(November 28, 2017) A parasite ingested decades ago may be killing veterans who served in Vietnam, according to a study commission by the Department of Veterans Affairs. However, despite the results of the research, the VA continues to deny most claims made by veterans showing symptoms of a rare bile cancer associated with the parasite, according to The Associated Press.
The study done at Seoul National University in South Korea, tested 50 blood samples collected by a VA facility in New York and found 20 percent of them positive or borderline positive for liver fluke antibodies.
“It was surprising,” said Sung-Tae Hong, the tropical medicine specialist who conducted the tests. All of those who tested positive have been notified.
The liver fluke can be ingested through raw or undercooked fish and is found in the rivers of Vietnam. The AP reported that pills can prevent problems if the parasite’s presence is detected early. But the parasite can live undetected for decades, eventually causing swelling and inflammation of the bile duct that can lead to cancer.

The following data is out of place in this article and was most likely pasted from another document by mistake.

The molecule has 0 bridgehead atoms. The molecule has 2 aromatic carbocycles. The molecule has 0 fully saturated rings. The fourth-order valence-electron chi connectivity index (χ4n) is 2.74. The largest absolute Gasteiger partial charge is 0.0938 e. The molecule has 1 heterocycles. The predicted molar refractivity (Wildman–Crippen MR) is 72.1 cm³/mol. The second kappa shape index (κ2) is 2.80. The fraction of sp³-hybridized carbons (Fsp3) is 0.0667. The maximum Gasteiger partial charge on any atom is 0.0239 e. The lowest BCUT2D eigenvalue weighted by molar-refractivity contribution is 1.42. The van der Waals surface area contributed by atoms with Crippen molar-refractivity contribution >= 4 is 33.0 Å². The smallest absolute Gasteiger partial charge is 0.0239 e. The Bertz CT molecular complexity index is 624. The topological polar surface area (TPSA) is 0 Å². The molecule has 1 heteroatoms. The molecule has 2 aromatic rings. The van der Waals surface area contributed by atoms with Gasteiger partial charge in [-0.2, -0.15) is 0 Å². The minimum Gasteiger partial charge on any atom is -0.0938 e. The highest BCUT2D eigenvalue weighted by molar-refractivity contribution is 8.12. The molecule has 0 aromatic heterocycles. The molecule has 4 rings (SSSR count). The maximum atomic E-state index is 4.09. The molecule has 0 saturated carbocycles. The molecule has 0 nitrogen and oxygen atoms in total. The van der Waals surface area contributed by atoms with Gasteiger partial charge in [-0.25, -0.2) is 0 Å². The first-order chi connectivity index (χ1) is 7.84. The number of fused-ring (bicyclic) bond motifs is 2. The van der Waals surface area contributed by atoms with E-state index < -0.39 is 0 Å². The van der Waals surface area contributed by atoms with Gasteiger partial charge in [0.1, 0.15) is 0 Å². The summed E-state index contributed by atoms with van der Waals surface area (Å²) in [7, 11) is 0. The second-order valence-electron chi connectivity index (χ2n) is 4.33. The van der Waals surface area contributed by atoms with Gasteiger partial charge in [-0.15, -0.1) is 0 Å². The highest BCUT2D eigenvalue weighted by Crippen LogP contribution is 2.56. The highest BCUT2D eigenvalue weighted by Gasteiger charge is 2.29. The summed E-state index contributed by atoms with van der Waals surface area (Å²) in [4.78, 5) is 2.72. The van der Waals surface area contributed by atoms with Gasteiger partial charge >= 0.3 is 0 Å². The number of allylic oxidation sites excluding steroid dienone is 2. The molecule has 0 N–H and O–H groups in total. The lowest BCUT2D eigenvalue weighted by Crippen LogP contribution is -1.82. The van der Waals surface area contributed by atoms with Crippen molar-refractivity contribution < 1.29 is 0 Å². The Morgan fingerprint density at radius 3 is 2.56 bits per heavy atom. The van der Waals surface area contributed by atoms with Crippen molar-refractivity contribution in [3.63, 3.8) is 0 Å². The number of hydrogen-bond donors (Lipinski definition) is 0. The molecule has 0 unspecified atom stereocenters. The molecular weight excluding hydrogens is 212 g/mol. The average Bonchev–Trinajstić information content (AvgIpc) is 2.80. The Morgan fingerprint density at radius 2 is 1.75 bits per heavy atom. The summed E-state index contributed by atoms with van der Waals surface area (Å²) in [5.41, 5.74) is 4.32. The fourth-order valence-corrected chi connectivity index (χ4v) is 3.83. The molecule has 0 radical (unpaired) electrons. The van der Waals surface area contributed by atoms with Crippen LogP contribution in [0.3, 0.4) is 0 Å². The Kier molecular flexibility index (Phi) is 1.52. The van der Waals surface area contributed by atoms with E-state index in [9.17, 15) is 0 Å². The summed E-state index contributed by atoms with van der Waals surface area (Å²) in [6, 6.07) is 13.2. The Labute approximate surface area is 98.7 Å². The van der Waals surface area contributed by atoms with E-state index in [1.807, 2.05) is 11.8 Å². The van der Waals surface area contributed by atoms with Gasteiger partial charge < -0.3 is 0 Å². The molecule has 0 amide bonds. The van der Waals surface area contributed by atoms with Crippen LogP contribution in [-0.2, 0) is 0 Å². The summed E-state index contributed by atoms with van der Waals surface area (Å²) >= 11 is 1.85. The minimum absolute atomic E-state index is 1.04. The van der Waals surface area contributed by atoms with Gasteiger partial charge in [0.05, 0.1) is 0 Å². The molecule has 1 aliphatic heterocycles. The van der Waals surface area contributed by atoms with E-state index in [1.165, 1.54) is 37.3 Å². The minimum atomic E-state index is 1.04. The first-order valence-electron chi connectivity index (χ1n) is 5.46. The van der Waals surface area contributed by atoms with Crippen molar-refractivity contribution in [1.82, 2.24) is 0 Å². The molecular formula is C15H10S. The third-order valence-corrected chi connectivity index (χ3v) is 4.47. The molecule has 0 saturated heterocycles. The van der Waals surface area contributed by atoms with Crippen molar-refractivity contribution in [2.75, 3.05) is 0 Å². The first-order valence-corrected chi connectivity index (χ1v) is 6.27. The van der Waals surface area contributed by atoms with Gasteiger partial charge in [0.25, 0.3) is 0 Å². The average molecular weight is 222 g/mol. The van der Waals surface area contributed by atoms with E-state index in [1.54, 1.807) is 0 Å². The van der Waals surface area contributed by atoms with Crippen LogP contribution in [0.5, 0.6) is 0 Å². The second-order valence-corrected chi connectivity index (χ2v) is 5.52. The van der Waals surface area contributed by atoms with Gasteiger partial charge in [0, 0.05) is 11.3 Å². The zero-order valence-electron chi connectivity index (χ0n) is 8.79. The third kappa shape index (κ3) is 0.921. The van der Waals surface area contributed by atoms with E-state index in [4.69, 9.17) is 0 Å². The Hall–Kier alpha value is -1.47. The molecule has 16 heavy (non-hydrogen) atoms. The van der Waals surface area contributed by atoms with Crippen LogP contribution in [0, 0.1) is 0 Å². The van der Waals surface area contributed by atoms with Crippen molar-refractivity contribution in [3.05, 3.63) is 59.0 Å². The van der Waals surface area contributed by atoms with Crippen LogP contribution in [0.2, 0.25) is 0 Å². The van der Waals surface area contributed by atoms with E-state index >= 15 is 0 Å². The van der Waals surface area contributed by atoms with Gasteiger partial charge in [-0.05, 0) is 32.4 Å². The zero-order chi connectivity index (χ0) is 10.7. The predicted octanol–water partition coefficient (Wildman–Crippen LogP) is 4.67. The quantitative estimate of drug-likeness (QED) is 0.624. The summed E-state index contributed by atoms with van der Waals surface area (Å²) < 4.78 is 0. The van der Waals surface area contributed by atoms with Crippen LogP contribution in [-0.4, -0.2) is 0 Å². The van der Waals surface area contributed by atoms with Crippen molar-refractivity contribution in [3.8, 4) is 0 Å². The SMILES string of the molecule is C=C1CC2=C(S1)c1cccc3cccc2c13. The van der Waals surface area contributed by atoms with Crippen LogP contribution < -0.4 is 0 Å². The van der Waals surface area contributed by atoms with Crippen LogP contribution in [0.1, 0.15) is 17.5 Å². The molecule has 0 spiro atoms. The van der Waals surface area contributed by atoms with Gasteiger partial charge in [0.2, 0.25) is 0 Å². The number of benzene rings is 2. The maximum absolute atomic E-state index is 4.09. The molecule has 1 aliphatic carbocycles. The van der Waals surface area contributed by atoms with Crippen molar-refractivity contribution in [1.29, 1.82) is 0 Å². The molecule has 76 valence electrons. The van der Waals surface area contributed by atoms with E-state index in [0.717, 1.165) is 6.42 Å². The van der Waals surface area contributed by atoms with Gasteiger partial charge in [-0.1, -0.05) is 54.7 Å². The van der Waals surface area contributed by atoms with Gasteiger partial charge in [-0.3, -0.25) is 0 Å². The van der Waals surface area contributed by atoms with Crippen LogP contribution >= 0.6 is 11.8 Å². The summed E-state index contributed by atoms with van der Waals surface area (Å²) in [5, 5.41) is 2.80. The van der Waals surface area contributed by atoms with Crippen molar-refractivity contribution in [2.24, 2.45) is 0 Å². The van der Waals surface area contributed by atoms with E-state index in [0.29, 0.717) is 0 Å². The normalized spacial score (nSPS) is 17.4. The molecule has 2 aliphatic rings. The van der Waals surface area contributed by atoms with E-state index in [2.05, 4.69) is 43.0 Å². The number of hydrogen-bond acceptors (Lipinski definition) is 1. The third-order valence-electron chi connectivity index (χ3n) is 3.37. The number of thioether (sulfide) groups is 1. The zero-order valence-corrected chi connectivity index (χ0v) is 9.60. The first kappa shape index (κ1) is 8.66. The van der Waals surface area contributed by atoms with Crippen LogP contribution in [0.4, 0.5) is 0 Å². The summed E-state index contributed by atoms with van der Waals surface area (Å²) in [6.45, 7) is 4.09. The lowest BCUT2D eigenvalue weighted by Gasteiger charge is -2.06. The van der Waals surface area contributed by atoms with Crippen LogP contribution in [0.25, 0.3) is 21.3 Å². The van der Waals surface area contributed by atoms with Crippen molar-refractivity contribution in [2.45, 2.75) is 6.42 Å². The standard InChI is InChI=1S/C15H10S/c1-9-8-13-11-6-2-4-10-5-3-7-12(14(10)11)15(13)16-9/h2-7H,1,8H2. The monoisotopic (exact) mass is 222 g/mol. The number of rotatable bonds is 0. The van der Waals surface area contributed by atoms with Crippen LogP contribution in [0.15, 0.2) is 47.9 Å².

They are rarely found in America, but infect about 25 million people worldwide.
The AP reported on the parasite’s presence in Vietnam veterans last year, prompting the study. The wire service found then that about 700 veterans with cholangiocarcinoma had visited the VA in the past 15 years. Only about half submitted claims because there was no evidence of a link between the cancer and their military service.
Of those who filed claims, 80 percent were rejected by the VA. Sixty claims have been filed this year, but most have been denied even though a warning about the liver fluke parasite has been added to the government website.
“We are taking this seriously,” a VA spokesman told the AP. “But until further research, a recommendation cannot be made.”
A Vietnam veteran told the wire service that cholangiocarcinoma should be treated like health problems associated with the toxic defoliant Agent Orange—automatic approval.